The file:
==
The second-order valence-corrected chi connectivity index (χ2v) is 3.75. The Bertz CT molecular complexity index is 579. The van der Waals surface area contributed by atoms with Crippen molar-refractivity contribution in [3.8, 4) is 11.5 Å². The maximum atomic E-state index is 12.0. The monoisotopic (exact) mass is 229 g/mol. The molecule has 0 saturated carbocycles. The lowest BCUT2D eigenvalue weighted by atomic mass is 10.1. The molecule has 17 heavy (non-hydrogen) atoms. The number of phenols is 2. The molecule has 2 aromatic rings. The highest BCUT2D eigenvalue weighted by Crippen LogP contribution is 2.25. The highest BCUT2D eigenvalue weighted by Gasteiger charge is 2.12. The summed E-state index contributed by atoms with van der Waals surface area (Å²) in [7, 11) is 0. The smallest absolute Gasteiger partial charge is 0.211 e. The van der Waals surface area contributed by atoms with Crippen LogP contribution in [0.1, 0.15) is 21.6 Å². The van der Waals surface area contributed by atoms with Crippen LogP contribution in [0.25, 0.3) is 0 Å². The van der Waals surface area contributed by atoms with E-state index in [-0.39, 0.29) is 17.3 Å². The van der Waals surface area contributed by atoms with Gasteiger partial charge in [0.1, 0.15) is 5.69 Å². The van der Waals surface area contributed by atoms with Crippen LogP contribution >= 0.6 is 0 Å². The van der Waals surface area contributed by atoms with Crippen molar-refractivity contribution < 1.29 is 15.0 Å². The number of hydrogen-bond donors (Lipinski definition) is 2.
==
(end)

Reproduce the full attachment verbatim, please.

The second-order valence-corrected chi connectivity index (χ2v) is 3.75. The Bertz CT molecular complexity index is 579. The van der Waals surface area contributed by atoms with Crippen molar-refractivity contribution in [3.8, 4) is 11.5 Å². The maximum atomic E-state index is 12.0. The monoisotopic (exact) mass is 229 g/mol. The molecule has 0 saturated carbocycles. The lowest BCUT2D eigenvalue weighted by atomic mass is 10.1. The molecule has 17 heavy (non-hydrogen) atoms. The number of phenols is 2. The molecule has 2 aromatic rings. The highest BCUT2D eigenvalue weighted by Crippen LogP contribution is 2.25. The highest BCUT2D eigenvalue weighted by Gasteiger charge is 2.12. The summed E-state index contributed by atoms with van der Waals surface area (Å²) in [7, 11) is 0. The smallest absolute Gasteiger partial charge is 0.211 e. The van der Waals surface area contributed by atoms with Crippen LogP contribution in [0.1, 0.15) is 21.6 Å². The van der Waals surface area contributed by atoms with Crippen LogP contribution in [0.25, 0.3) is 0 Å². The van der Waals surface area contributed by atoms with E-state index in [-0.39, 0.29) is 17.3 Å². The van der Waals surface area contributed by atoms with Gasteiger partial charge in [0.1, 0.15) is 5.69 Å². The van der Waals surface area contributed by atoms with Crippen LogP contribution >= 0.6 is 0 Å². The van der Waals surface area contributed by atoms with Crippen molar-refractivity contribution < 1.29 is 15.0 Å². The number of hydrogen-bond donors (Lipinski definition) is 2.